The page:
The night was wearing on; after lingering in the Rynek Główny, a medieval market square cluttered with clapboard shops selling furs and leathers, filled with pleasantly bored spectators watching a pleasantly boring guitarist on a lit stage, we had a final drink in the PIEC Art jazz club: you can smoke inside, and the Hungarian wines are pleasing, if not of a remarkable vintage.  We were too early for the show; but someday, when I revisit Kraków and have time to indulge in the jazz scene, I’ll be back to this cozy basement club.

Kraków is a beautiful city in many ways; I saw only a fraction of it.  It’s cheap, it’s filled with beautiful people, and every other block, I’ll wager, hides a gem like Eszeweria or the Dynia Resto Bar.  If you want to taste Eastern Europe, this might be a good place to start.


[You can find more pictures of Kraków in my Flickr gallery here.]

SummerJazz in Hilden, Germany

Less than an hour after leaving Dublin, I walked downstairs at the Blue Note in Hilden, Germany, to hear the incredibly talented Richard bending time in a drum solo.   I was with Matthias Spruch and Pete de Haan, of the Dortmund-based funk collective Blue Elephant, who had come to Hilden for the annual weeklong jazz camp, which brings some of the best cats from the continent together for sessions, combos, and masterclasses.  The Blue Note was hosting their final performance.

Each combo prepared one or two songs, about fifteen minutes total, with the help of their mentor for that week.  The combos rotated quickly, in a jazz marathon that lasted well past one in the morning.  There were some novices, to be sure, but the spirit was noncompetitive – compliments flowed as freely as the Krombacher and were always followed with “Nein, danke, danke.”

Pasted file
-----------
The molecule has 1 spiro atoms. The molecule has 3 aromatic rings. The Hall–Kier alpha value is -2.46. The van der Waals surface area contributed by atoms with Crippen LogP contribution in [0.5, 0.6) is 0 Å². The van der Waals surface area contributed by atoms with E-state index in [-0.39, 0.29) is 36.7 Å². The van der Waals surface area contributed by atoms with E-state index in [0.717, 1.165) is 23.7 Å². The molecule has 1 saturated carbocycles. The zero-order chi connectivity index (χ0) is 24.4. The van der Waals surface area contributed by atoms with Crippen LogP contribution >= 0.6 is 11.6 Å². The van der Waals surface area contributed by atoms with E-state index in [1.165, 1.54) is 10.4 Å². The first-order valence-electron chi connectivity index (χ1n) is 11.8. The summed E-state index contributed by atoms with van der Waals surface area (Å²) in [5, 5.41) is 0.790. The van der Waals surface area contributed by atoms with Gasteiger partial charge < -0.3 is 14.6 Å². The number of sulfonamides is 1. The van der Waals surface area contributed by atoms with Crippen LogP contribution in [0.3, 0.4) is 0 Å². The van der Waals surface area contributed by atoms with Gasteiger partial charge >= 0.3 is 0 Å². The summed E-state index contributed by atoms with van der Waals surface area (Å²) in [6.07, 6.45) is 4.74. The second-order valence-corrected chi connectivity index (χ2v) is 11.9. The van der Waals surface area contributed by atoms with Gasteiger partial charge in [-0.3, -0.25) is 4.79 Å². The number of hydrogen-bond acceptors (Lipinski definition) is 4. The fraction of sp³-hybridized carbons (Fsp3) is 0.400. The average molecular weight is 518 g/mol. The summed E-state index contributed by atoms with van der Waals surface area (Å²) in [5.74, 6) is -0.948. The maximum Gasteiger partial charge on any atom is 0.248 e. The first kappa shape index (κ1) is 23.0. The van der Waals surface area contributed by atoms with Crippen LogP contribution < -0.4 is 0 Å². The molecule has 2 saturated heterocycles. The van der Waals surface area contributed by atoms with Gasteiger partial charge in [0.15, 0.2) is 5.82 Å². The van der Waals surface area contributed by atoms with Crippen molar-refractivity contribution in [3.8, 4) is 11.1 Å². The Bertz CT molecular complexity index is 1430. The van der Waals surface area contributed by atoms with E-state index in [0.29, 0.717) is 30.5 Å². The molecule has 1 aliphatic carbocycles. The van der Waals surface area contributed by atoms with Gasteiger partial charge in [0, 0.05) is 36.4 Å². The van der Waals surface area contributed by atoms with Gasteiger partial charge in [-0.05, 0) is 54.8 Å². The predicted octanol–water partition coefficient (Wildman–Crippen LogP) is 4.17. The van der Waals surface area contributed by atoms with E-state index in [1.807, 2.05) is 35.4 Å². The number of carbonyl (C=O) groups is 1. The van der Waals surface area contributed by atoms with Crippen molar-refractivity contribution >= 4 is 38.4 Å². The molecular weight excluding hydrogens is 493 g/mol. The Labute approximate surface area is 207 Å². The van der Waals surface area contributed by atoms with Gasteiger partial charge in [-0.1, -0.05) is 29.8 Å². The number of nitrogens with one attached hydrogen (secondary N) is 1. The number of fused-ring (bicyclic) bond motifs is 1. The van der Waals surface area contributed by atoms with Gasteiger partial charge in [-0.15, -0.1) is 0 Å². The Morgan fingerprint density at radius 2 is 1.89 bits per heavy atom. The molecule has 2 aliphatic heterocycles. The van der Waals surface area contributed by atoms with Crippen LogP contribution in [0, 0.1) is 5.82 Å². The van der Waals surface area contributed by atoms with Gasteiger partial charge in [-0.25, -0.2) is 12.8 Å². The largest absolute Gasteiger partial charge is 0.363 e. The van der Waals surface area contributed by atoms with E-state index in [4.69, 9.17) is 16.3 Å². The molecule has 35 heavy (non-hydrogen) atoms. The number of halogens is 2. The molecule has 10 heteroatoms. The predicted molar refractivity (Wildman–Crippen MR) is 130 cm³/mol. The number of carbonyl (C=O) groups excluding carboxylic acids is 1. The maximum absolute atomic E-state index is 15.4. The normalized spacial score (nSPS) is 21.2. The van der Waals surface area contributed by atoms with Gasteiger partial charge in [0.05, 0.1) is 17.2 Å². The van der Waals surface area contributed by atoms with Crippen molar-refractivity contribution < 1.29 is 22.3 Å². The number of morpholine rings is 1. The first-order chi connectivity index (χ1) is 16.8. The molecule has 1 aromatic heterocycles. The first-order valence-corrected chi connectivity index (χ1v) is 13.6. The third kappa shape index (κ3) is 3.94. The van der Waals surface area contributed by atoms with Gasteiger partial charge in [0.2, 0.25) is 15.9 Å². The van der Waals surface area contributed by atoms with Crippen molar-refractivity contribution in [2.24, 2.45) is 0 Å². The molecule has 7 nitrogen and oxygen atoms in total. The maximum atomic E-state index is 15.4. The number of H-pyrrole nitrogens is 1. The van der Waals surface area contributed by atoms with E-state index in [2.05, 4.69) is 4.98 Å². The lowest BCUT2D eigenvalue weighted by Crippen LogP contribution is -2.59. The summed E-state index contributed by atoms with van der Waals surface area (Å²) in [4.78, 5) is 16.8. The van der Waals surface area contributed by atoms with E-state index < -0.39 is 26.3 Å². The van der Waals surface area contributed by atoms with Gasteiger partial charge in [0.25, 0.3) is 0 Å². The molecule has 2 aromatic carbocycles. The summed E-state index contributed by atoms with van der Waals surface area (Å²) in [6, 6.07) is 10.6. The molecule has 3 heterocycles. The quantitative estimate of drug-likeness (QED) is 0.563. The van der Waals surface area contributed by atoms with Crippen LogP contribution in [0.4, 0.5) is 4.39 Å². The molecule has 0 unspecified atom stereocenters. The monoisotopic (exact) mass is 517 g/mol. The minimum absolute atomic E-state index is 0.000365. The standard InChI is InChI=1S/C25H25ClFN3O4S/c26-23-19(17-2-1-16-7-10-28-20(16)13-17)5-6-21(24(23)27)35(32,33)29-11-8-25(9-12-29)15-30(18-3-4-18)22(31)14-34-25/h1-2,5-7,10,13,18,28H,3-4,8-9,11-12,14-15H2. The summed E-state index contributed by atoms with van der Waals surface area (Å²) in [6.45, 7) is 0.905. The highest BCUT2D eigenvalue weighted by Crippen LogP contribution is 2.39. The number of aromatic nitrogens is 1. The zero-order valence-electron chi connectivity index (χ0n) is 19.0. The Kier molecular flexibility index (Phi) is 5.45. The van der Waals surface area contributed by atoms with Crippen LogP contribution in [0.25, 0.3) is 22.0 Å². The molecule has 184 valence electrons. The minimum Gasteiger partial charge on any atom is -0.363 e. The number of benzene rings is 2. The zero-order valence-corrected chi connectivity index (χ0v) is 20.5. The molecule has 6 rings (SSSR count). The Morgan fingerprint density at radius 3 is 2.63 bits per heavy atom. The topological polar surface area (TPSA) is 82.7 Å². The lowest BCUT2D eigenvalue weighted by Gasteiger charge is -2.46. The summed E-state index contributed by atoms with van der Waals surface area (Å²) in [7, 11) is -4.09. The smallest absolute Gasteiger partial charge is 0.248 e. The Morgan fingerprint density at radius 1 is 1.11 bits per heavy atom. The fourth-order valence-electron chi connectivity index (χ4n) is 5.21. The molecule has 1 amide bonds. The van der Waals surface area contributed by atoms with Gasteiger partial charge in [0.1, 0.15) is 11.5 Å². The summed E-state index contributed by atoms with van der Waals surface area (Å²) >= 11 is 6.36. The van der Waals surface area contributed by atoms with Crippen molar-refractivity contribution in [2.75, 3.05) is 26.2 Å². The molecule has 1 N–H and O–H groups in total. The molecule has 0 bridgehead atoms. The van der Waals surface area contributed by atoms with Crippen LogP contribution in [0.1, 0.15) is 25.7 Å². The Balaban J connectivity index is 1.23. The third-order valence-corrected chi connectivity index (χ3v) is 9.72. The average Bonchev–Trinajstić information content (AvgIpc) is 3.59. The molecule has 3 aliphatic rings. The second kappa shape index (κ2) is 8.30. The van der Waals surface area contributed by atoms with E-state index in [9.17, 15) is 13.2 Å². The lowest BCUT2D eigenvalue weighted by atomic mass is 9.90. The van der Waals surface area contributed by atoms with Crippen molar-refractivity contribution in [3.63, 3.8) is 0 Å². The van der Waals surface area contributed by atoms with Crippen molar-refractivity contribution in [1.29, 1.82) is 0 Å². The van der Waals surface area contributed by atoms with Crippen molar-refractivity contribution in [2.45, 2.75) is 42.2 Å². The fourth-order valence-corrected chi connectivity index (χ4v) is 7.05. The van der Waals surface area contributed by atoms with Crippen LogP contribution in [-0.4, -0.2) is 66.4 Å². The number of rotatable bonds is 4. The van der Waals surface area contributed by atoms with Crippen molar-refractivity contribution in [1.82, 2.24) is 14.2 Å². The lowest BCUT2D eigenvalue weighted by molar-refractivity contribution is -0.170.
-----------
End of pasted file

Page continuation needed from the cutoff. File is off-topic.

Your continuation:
Too jazzed to sleep, the players convened in the lobby of their accommodations in Hilden.  Beer bottles multiplied into a glass menagerie on a small central table – chairs spawned and clustered off that, and I floated like a skiff on the German they spoke all around me.

We were standing outside the glass doors when the sky started to lighten like tea steeped in reverse.  A blue glow came from somewhere unseen.  Inside, an almost-middle-aged fusion pianist was giving a back massage – complete with strange oils – to a sixteen year old girl, a fiddler, as he had been doing nonstop since 3 am.  One by one the cats slinked back to their rooms – there would be a final big band concert in about four or five hours (we missed that one).  Three of us stayed and filled a tall trash can to the brim with our bottles.  The sun was high when we slept.

Jack B. Yeats at the Model Gallery

Few people get to see the work of Jack Butler Yeats in a collection as large and well-selected as the one currently on display at the Model gallery in Sligo.

The collection, up 31 May 30 September, intentionally coincides with the Fleadh Cheoil: all the works were selected to demonstrate “music as a key device in his painting.”

His use of horses and circus figures as subjects suggests an interest shared with Picasso, at least in his Rose Period, but continental artist Yeats most resembles is Oskar Kokoschka.  Though his early works draw on pastoral themes and subjects, he showing an early but muted Expressionist influence, his work after 1920 soars, using new colors and subjects and daring to swell up off the canvas like frozen oil flames.  The strokes become so thick at times that Yeats is not so much shaping color as working matter into the shapes of colors, as he moves from representational Expressionism to emotional Expressionism.

Johnny Patterson Singing ‘Bridget Donoghue,’ (The Singing Clown), 1928


The paintings show an Ireland dynamic and set to music made physical on Yeats’ canvasses; and his later work takes the gallery-goer into World War II and the unsettled times around it – turbulent canvases dark with detail eluding definition, cut by sharp flashes of light.  Visitors to Sligo in the next month and a half shouldn’t leave town without seeing this.



[You can find more Jack Yeats pictures in my Sligo Flickr gallery here.]